Obviously the recent attacks on the United States underscore the need for physical and information security to protect sensitive operational data from destruction, acts of hackers or corporate espionage. In response to this, there are a number of actions being taken in the political arena that are essential to understand as they develop.
As an example, there has been significant discussion in the information technology press about whether or not corporations should have to disclose infrastructure preparedness in ways similar to the disclosures made during preparation for Y2K. Such an approach has been mentioned more than once: at the Global Internet Summit this spring, recently at the gathering of the Computer Security Institute and during a recent U.S. House Subcommittee hearing on "Cyber Security: Private Sector Efforts Addressing Cyber Threats." As an initial step, Senator Bennett of Utah has recently introduced S. 1456 that is aimed at facilitating the voluntary sharing of information with the government, and also among industry, by creating a limited antitrust exemption and an exemption from disclosure under the Freedom of Information Act.
The following article addresses some of the current legal obligations that exist with respect to your network security.
Protecting Businesses Against Information Espionage
A remote laptop computer, using a reusable password that was saved to the browser, accesses the company’s computer network through the saved dial-up number during normal business hours. The remote user is greeted with the company’s user-friendly interface to the corporate intranet. Clicking on "document database," the remote user reviews the corporate financials, then moves to consider the research and development budget and plans. Seeing that a corporate strategic partner is involved in a secret project, the remote user downloads the project manager’s progress reports, which offered convenient "hot links" to source documents that the strategic partner contributed to the project under a non-disclosure agreement. Before logging off, the remote user checks out the corporate cafeteria’s lunch menu posted on the welcome page. A vice-president for sales later reports his laptop was stolen the day before.
E-business lawyers at McDermott Will & Emery frequently hear about unreported incidents, such as the hypothetical example above. Enough so as to conclude that many companies are not prepared for information-age hackers or espionage nor the legal liabilities that are attached to possible negligence and contractual breaches.
The Computer Security Institute’s 2001 Computer Crime and Security Survey (www.gocsi.com) confirms our experiences and indicates that financial losses due to internet intrusions, trade secret theft and other cybercrimes are on the startling increase. Most survey respondents did not report incidents. This is probably due to a concern about "bad publicity." However, what isn’t often considered are the possible legal liabilities and whether there is a duty to notify and remediate the effects of such breaches.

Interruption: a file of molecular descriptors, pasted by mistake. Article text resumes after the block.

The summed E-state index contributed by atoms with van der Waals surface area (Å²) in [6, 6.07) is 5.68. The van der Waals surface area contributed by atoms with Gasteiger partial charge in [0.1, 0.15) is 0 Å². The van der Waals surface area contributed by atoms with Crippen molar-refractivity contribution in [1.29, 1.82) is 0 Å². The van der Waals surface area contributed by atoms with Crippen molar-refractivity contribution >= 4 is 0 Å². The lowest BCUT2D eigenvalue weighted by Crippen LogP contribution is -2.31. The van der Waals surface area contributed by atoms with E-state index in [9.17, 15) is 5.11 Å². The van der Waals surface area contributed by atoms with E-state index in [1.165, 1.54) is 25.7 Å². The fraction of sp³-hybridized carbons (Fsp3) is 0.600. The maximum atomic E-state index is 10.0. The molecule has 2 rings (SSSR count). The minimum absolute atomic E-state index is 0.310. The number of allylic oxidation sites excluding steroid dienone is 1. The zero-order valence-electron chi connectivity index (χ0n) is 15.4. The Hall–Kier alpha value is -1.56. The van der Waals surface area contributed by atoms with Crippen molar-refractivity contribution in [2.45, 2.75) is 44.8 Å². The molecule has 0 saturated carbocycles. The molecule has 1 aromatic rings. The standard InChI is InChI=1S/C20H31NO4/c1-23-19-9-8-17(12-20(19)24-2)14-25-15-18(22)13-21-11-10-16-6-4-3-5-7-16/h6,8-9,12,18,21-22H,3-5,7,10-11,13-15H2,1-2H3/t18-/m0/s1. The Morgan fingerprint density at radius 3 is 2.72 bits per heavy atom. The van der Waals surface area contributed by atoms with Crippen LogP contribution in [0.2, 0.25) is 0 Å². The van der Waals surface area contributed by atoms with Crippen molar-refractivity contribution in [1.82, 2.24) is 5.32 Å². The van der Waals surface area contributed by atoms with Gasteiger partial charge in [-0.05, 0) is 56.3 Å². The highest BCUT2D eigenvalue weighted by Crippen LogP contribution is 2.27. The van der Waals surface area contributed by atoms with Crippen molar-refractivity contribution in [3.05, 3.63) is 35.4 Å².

Viewing your company’s preparedness through the lens of potential legal liability can help you focus on the big picture and cross check whether probable risks have been identified. For example, consultants say that the first step in preparedness is identifying your organization’s assets and risks. The risks they have in mind tend to be merely operational. What about the following legal risks? Have they been accounted for?
You probably have state or federal statutory obligations to your employees regarding their employment and health records. The Gramm-Leach-Bliley Act and other financial regulations impose significant duties on how personally identifiable and non-public financial information must be treated. If you are a multinational, or gather information about foreign nationals via your website, then you must consider other countries’ requirements.
The Duty of Due Care and Remediation
You may have a duty to take reasonable measures to avoid causing foreseeable harm to others. As with the preparations for Y2K, your actions (or inactions) are likely to have an impact on others. So, using the opening scenario, what if the intruder had used the power of the network to launch a denial of service attack on the trading partner’s servers? The test here is whether your security was reasonable under the circumstances and whether the harm was foreseeable. Corporate America may find itself failing this test simply because preparedness goes beyond passwords and firewalls.
Fully mirrored systems and business-continuity plans are likely to be useful in the event of a catastrophic failure, such as those caused on September 11th. However, business-continuity plans are not the same as a plan to protect against, and respond appropriately to, hackers, insider spies, disgruntled employees, opportunists, vandals, worms, viruses and agents acting for your competitors. What is needed is an infrastructure and information security policy. If followed, such a policy can also serve as useful evidence in demonstrating reasonableness.
However, such policies tend to get stalled on the desk of someone in IT. Decision makers sometimes don’t commit the time, money and appropriate people to tackle the business and political issues, such as deciding who may access classified levels of information, which means denying access to others (i.e. the cafeteria menu should be treated differently than a partner’s trade secrets, and a sales vice-president may not need access to the weekly research and development progress reports). These are decisions that management needs to make.
In thinking about the level of commitment this will take, consider the mobilization that Y2K preparedness required. Except in this instance, it is going to be an ongoing marathon instead of a sprint to a foreseeable end. Hopefully the result will be the same: operational problems and foreseeable liabilities averted.